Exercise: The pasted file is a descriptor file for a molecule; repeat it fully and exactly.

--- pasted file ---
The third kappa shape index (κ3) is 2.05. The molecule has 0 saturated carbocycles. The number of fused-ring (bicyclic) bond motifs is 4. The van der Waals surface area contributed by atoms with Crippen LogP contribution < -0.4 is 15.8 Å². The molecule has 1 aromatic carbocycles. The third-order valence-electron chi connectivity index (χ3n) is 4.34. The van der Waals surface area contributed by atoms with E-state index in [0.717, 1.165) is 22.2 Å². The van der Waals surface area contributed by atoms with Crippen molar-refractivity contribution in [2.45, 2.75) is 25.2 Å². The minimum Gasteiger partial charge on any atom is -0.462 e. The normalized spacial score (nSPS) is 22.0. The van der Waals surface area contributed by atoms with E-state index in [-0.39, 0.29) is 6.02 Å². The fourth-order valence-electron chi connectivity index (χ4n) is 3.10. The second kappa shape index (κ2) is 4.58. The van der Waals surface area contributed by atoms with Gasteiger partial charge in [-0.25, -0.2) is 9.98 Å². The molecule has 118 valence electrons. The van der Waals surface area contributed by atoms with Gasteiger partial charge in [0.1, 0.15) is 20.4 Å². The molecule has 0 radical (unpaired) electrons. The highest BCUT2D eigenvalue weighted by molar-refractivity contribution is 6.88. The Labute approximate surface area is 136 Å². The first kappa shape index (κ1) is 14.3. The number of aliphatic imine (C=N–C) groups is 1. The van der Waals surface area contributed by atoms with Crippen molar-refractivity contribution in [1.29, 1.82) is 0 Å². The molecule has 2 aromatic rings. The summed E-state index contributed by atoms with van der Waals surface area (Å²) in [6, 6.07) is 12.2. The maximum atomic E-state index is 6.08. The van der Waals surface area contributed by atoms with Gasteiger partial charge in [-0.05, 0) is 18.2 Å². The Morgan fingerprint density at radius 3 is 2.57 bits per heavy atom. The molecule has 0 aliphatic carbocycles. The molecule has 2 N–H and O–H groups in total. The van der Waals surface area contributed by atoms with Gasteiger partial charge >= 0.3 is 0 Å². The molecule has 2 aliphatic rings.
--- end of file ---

The third kappa shape index (κ3) is 2.05. The molecule has 0 saturated carbocycles. The number of fused-ring (bicyclic) bond motifs is 4. The van der Waals surface area contributed by atoms with Crippen LogP contribution < -0.4 is 15.8 Å². The molecule has 1 aromatic carbocycles. The third-order valence-electron chi connectivity index (χ3n) is 4.34. The van der Waals surface area contributed by atoms with E-state index in [0.717, 1.165) is 22.2 Å². The van der Waals surface area contributed by atoms with Crippen molar-refractivity contribution in [2.45, 2.75) is 25.2 Å². The minimum Gasteiger partial charge on any atom is -0.462 e. The normalized spacial score (nSPS) is 22.0. The van der Waals surface area contributed by atoms with E-state index in [-0.39, 0.29) is 6.02 Å². The fourth-order valence-electron chi connectivity index (χ4n) is 3.10. The second kappa shape index (κ2) is 4.58. The van der Waals surface area contributed by atoms with Gasteiger partial charge in [-0.25, -0.2) is 9.98 Å². The molecule has 118 valence electrons. The van der Waals surface area contributed by atoms with Gasteiger partial charge in [0.1, 0.15) is 20.4 Å². The molecule has 0 radical (unpaired) electrons. The highest BCUT2D eigenvalue weighted by molar-refractivity contribution is 6.88. The Labute approximate surface area is 136 Å². The first kappa shape index (κ1) is 14.3. The number of aliphatic imine (C=N–C) groups is 1. The van der Waals surface area contributed by atoms with Crippen molar-refractivity contribution in [1.29, 1.82) is 0 Å². The molecule has 2 aromatic rings. The summed E-state index contributed by atoms with van der Waals surface area (Å²) in [6, 6.07) is 12.2. The maximum atomic E-state index is 6.08. The van der Waals surface area contributed by atoms with Gasteiger partial charge in [-0.05, 0) is 18.2 Å². The Morgan fingerprint density at radius 3 is 2.57 bits per heavy atom. The molecule has 0 aliphatic carbocycles. The molecule has 2 N–H and O–H groups in total. The van der Waals surface area contributed by atoms with Gasteiger partial charge >= 0.3 is 0 Å². The molecule has 2 aliphatic rings.